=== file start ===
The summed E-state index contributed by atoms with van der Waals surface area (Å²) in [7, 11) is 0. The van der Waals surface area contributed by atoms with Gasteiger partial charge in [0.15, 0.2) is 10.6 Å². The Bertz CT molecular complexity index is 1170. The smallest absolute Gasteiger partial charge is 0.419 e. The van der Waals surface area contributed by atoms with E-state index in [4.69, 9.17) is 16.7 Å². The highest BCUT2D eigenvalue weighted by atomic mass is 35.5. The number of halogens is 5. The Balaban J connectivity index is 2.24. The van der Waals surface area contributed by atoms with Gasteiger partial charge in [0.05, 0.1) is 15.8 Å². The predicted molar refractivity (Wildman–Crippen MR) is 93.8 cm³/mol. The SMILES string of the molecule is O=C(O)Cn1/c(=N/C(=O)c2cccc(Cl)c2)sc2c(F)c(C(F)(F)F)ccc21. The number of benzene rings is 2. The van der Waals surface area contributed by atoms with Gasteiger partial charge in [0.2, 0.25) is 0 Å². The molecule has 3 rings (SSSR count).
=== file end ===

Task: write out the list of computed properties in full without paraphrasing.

The summed E-state index contributed by atoms with van der Waals surface area (Å²) in [7, 11) is 0. The van der Waals surface area contributed by atoms with Gasteiger partial charge in [0.15, 0.2) is 10.6 Å². The Bertz CT molecular complexity index is 1170. The smallest absolute Gasteiger partial charge is 0.419 e. The van der Waals surface area contributed by atoms with E-state index in [4.69, 9.17) is 16.7 Å². The highest BCUT2D eigenvalue weighted by atomic mass is 35.5. The number of halogens is 5. The Balaban J connectivity index is 2.24. The van der Waals surface area contributed by atoms with Gasteiger partial charge in [0.05, 0.1) is 15.8 Å². The predicted molar refractivity (Wildman–Crippen MR) is 93.8 cm³/mol. The SMILES string of the molecule is O=C(O)Cn1/c(=N/C(=O)c2cccc(Cl)c2)sc2c(F)c(C(F)(F)F)ccc21. The number of benzene rings is 2. The van der Waals surface area contributed by atoms with Gasteiger partial charge in [0.2, 0.25) is 0 Å². The molecule has 3 rings (SSSR count).